"Don’t spend it too quickly either. When I was younger, I made the mistake of spending all my money on my girlfriend. I couldn’t even afford lunch the next day!"

"You don’t have to worry about that, I don’t have a girlfriend at all," Mark said, laughing courteously. "Unless you count my computer."

"Ahh, I see. You should go out a little more," Uncle Peter said. Behind his back, a woman turned around, before moving her chair to sit next to him. She was of short stature, her black hair only falling down to her neck. Her cheeks were plump, and her eyes warm.

"Mark! It’s been so long since I’ve seen you. You’re so tall now!" the woman said.

"And you look as young as ever, Auntie Lisa," Mark replied.

"You really can sweet talk a woman, can’t you? The girls must be all over you!" she said.

"He doesn’t even have a girlfriend yet! Let me tell you, you’re in your youth. You need to explore, take risks, have fun," Uncle Peter said.

"Well, focusing on your studies is perfectly fine in my eyes. I don’t see why he has to waste his precious time playing around like you did in college," Auntie Lisa said.

"Ahh, fine, fine, you make a good point. But if he doesn’t find a girlfriend now, how is he going to get married and have kids in the future?"

"Well, I think it might be a little too soon to think about tha—" Mark said, before getting interrupted.

"That’s true. But still, it’s his life, and he can live it the way he wants. I think studying is a great alternative," Auntie Lisa interjected. Uncle Peter huffed, before turning to look at Mark.

"Surely there’s a girl you’re interested in, right?"

"Well, uhm, not really—"

"Aiya, give him some space. Let him talk." They both quieted down, looking expectantly at Mark. He felt like a rabbit cornered by two wolves. He gulped down his saliva, before putting on his best nonchalant face.

"Well, I’m not really interested in girls right now, and I’m not really interested in kids or marriage either."

"See! You always do this to everyone. Not everyone is as dumb as you," Auntie Lisa said.

"Okay, okay, let’s not talk about this anymore," Uncle Peter conceded, before turning to Mark. "But I will say, Mark, everyone starts out not interested in girls and marriage and kids. I did too. Make sure to think about it, okay?"

Mark smiled, not wanting to speak. He wasn’t sure what would come out of his mouth if he did. Mark’s aunt sighed, and started to drag her husband away to go talk with another relative.

"Oh, and don’t forget to come to me if you want any advice! I’m an expert—" Uncle Peter added, before promptly getting elbowed by his wife. He smiled sheepishly before getting dragged away.

Mark sat in his seat for a while, before rushing to the bathroom. He threw up in the toilet, and even after he had finished rinsing, a sour taste lingered in his mouth.


When he came back, Mark sensed the table’s mood darken.

"Oh my god, did you see?" a relative Mark couldn’t recognize said, her face shocked. Her finger was pointing at him, and Mark was startled. Had they found out? His other family members were similarly confused as to why she was pointing in Mark’s direction. The lady clarified her statement.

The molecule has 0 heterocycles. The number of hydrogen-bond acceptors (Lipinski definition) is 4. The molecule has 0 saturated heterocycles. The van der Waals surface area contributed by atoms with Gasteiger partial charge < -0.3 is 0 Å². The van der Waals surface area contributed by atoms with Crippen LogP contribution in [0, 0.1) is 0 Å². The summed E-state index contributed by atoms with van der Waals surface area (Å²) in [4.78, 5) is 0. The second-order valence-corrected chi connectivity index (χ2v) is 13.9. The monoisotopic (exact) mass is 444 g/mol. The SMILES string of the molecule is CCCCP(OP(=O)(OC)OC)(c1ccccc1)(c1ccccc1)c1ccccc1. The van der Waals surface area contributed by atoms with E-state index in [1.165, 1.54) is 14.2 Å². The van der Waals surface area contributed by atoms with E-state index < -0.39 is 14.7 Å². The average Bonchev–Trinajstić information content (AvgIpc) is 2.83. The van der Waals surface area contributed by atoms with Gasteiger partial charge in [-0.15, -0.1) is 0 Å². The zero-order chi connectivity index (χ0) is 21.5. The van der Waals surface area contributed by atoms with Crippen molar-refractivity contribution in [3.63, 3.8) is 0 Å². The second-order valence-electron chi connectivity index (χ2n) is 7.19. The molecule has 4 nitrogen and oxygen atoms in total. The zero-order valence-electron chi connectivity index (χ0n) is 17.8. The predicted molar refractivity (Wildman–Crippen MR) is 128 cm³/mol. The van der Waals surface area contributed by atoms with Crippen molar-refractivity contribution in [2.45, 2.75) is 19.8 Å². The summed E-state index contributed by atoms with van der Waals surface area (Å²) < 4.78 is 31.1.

"No, behind him!"

Mark, relieved, turned his head, expecting to see a fight, or maybe even a celebrity. Instead, he saw two men walking into the restaurant with their families, holding hands. They smiled at each other, their faces almost too bright under the lighting. Mark bit his lip, feeling a sting of envy at their openness.

"Ahh, that sort of thing…"


"Well, I guess it’s the new generation. Old people like us can’t understand it very well."

Mark stared at the couple, almost hypnotized. What were their lives like? Did they go out like that every day? How had they come out? Millions of questions ran through his head, his mind unable to comprehend them all.

Inside his chest, he felt a weird mixture of hope and hatred. Why was he so helpless? Why did he have to suffer for something he had no control over? Why are they happy, and not him? He had spent countless nights imagining how his parents would react if he came out, and almost all of them ended badly.

But on the flip side, maybe they were the light at the end of the tunnel. Maybe he would one day be like them, standing happily with his family, unafraid of himself and others. Maybe, just maybe, he would be able to reveal his true self to the world, and be proud of it.

Before he could calm his thoughts, his parents spoke.

"Well, I guess they’re still people. I wouldn’t want to be around them though," his mom said.

"Yes, their viewpoints are different from ours. It can’t be helped: we’re old already, and with all the media flying around these days, who knows what new sort of sexual orientation or gender they will come up with," his dad added.

Mark felt like someone had stabbed him in the stomach. He got up from his seat, and quickly ran back to the bathroom, bile rising up in his throat.


Mark exited the restaurant with his family. As they were walking towards the car, his mom spoke.

"Aiya, you must have eaten too much sticky rice this time. No wonder you went to the bathroom so many times," his mom said. "Don’t eat it so fast, it’s bad for your stomach."

"Mhm. Probably," Mark replied. He paused for a second. "But at least it was tasty!" Mark faked a smile, having already forgotten the taste.

He wondered whether next year would be better.